Asia Pacific / Politics

Opposition lawmaker files impeachment complaint against Duterte over extrajudicial killings, graft

Kyodo

An impeachment complaint was filed Thursday in the Philippine Congress against President Rodrigo Duterte, citing alleged involvement in extrajudicial killings in the government’s drug war, graft and corruption as grounds for removing him from office.

Rep. Gary Alejano of the opposition Magdalo Party-List lodged the complaint against Duterte in the House of Representatives, a day after it went on a three-week break.

“According to the complaint that we filed, we believe that because of the crimes and the violations against our Constitution, the president has to be made accountable on the following basis,” Alejano said, citing numerous grounds for the ouster.

The motion asserts Duterte should be impeached for bribery, betrayal of public trust and violating the Constitution, by inducing the national police and vigilante groups to kill suspects in a government campaign against illegal drugs.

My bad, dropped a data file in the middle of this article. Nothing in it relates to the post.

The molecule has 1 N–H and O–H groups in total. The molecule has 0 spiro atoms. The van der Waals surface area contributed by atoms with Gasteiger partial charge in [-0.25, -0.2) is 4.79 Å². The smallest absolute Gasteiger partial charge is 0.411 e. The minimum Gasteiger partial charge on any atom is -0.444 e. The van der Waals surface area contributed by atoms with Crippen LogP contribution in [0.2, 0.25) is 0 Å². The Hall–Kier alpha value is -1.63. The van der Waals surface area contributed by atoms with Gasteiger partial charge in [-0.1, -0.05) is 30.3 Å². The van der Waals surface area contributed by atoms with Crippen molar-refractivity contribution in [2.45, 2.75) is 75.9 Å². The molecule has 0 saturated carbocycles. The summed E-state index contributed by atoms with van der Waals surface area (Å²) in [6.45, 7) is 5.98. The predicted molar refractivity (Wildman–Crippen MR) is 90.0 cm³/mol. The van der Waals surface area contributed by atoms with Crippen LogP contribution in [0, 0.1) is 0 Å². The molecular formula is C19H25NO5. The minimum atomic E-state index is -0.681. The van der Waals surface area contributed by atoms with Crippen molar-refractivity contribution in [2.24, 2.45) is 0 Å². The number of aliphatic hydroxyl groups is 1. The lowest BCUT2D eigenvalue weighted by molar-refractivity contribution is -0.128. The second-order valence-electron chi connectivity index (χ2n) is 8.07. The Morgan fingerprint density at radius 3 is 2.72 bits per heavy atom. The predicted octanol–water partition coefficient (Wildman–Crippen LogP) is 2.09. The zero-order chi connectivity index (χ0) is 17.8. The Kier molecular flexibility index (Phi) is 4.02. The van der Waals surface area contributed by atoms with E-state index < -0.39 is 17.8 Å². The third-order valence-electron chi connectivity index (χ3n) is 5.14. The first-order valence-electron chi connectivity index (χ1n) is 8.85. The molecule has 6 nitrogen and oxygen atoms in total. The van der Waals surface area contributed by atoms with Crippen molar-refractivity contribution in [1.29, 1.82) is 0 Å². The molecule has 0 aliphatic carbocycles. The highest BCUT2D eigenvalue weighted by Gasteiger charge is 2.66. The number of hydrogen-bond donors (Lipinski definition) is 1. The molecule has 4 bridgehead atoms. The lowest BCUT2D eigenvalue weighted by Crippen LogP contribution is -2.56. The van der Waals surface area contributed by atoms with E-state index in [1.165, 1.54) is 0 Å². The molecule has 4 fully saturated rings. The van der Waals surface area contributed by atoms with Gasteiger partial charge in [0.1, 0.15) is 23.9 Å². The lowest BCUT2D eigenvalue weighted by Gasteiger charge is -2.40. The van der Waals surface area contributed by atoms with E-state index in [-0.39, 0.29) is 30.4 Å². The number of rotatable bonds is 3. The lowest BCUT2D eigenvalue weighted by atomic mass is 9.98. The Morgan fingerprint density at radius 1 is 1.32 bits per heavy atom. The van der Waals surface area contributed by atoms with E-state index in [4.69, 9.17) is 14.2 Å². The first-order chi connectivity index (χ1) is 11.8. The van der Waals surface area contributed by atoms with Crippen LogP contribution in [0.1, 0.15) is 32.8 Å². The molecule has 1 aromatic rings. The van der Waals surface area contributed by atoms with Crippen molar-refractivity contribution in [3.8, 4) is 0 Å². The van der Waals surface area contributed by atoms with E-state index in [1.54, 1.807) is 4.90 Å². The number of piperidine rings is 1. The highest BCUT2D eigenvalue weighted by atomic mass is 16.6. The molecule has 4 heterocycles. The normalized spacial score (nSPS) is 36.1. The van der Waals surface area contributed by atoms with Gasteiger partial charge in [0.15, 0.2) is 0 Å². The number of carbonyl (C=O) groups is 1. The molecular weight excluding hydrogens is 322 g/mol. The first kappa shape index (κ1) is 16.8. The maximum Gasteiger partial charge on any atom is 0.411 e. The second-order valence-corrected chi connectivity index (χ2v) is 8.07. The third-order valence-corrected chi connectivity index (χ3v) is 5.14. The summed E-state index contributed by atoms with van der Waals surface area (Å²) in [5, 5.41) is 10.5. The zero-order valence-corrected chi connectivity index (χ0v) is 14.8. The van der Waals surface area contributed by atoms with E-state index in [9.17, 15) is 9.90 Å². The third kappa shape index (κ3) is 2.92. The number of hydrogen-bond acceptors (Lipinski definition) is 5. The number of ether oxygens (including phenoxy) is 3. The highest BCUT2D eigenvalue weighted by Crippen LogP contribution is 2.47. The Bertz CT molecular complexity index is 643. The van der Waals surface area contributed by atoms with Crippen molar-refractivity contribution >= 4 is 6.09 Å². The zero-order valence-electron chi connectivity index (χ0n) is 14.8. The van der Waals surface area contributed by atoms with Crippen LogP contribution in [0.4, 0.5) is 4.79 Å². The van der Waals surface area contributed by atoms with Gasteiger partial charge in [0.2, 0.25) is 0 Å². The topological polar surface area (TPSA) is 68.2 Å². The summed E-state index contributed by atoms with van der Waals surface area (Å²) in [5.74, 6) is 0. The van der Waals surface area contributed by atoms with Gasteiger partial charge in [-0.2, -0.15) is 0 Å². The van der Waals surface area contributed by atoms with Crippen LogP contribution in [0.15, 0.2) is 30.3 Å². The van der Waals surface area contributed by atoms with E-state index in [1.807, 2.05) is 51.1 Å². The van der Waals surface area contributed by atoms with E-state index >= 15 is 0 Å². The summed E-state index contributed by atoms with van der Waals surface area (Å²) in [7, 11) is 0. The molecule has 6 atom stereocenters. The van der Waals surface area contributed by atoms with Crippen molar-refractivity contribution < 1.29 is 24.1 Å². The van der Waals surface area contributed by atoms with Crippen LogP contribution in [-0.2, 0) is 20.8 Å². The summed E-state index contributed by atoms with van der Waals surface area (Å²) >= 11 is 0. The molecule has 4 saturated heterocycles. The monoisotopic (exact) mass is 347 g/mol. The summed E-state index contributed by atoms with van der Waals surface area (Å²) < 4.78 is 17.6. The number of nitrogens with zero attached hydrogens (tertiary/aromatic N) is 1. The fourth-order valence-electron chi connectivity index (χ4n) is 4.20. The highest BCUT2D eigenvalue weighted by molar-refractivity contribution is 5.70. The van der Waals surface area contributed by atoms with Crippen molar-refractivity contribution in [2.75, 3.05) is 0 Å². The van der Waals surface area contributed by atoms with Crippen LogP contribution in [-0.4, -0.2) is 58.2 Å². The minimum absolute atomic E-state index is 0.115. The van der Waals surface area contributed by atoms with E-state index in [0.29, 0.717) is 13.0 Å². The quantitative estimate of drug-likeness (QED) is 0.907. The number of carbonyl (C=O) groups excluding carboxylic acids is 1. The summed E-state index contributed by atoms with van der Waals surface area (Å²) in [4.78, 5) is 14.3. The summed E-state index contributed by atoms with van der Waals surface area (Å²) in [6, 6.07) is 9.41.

The complaint alleges that around 8,000 people have been killed in the Philippines since Duterte took office last June in the crackdown on illicit drugs.

The complaint further alleges more than 1,400 people were killed through summary executions during Duterte’s tenure as mayor of Davao, the largest city on the Philippine southernmost main island of Mindanao.

In addition, the impeachment complaint alleges Duterte benefited from graft and corruption in the hiring of city workers there.

Issues of unexplained wealth were included in the impeachment complaint, which alleged that the Duterte family is hiding a fortune of 2.2 billion pesos ($43.86 million), which was not disclosed as required by laws pertaining to government officials.

Presidential spokesman Ernesto Abella branded the filing of the complaint part of the opposition’s larger effort to destabilize the government.

Under Philippine law, the process of impeaching a president starts in the House of Representatives, where only a third of the lower house’s 292 members must approve for the matter to proceed to the Senate. A two-thirds vote of the 24-member Senate is then required to remove a president from office.

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